It’s easier to find yourself in crisis in a village

Vojka Cijan she lives in Vrtojba, cook by heart, not by profession, and each recipe she offers must be for the whole family. Does she buy flour and oil in stock?

Dear old friend. We visited Vojka just under five years ago, on a tour with readers, who provided us with some great recipes. What a happy and warm home this is. A family that knows how to live happily and have fun, without particular wealth, which is sometimes understood as a necessary condition for living well.

Vojka – with a modest salary for many, but, as she points out, regular – a few months ago, beaming and smiling, she reached retirement. Books have been her life for more than forty years: she went to bookstore school in Ljubljana at the age of fifteen, then worked in a bookstore until recently.

Now she is happy about the new kitchen she ordered. She hopes the Camino will finally be a success for her, maybe for the second year, and she has started writing a cooking blog (Sugar and Salt). A big wish now that he is retired: to write his own cookbook. She has countless recipes, her own, and adaptations of the approximately three hundred cookbooks she has collected and the Italian cooking magazines she is addicted to.

There will never be just one recipe: a universal recipe for a happy and contented life that would serve everyone. But a simple conversation, it could be a twenty-minute coffee, reveals over the lines a lot of clues on how to manage a household so that it “passes”.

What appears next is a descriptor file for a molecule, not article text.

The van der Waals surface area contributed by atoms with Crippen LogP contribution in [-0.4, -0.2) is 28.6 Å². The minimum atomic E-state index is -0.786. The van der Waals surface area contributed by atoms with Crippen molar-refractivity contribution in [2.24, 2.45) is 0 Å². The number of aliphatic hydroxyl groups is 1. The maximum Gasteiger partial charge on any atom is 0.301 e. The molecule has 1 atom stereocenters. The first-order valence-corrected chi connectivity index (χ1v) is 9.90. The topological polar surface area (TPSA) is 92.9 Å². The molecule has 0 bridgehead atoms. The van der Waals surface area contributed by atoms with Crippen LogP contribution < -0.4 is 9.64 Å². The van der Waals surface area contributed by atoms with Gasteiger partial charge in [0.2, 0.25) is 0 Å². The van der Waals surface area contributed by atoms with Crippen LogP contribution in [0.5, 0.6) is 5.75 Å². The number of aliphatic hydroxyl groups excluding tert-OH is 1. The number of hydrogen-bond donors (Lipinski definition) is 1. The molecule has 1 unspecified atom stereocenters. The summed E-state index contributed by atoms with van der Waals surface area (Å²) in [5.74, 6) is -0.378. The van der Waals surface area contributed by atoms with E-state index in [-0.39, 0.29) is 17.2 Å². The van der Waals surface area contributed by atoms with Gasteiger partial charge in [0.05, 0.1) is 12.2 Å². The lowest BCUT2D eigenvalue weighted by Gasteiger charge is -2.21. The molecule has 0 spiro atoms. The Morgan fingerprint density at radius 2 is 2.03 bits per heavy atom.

And what is perhaps even more important: the listener gets the optimistic feeling that we have already been through a lot and that it is human nature to always find our way.

Wonderful bread that Vojka baked for us some time ago. We also have the recipe.

Simple meals that feed the whole family

“I’m always looking for something new when I cook, but always thinking of my family. My husband Darje and I have two daughters, one has a job that also requires night shifts, the other comes home after four or five in the afternoon She cooks with her husband, puts it in the trunk and gives it to them – so we reserve lunch for young people at least a few times a week. interesting: when asked what to cook, they usually say: some kind of soup, minestrone or goulash. They make their own steaks, potatoes… but they miss it. Last time I asked my eldest granddaughter what to cook, I got a similar response: this minestra with corn. You would call it a roar, but here we call it a jespranka, I add young corn. I think people maybe don’t even realize that this kind of homemade food means ie a lot for young people – they often don’t have time to deal with dishes that take a long time to cook,” says Vojka.

Isn’t that the very first great optimistic thought? Simple, homemade and inexpensive dishes that are cooked in a common pot for the whole family, no matter how many – this is the most economical way, which is not only the healthiest, but also the most enjoyable. “When we cook soup at home, we take a very large pot, then my husband and I divide it into portions and distribute them: for the families of our two daughters, and sometimes I also cook something for my mother. is 86 years old.”

Savings and savings: no flour and oil, but…

Now that she’s retired, she has time to watch ads and buy where she thinks a promotion is really good, says Vojka Cijan. He also has time to go to different stores; when she was still going to work, she always stopped at the nearest one because she was in a hurry. When he sees a promotion for chicken in a flyer, he calls his daughter to ask if she would like to eat it, with basil and sun-dried tomatoes – and whoever is closest will buy it. According to Vojka Cijan, food is where you can save the most if you need money for something else. “You can’t turn off the lights enough to save more than a few dollars at the end of the month. But with a good, thoughtful food purchase, you can…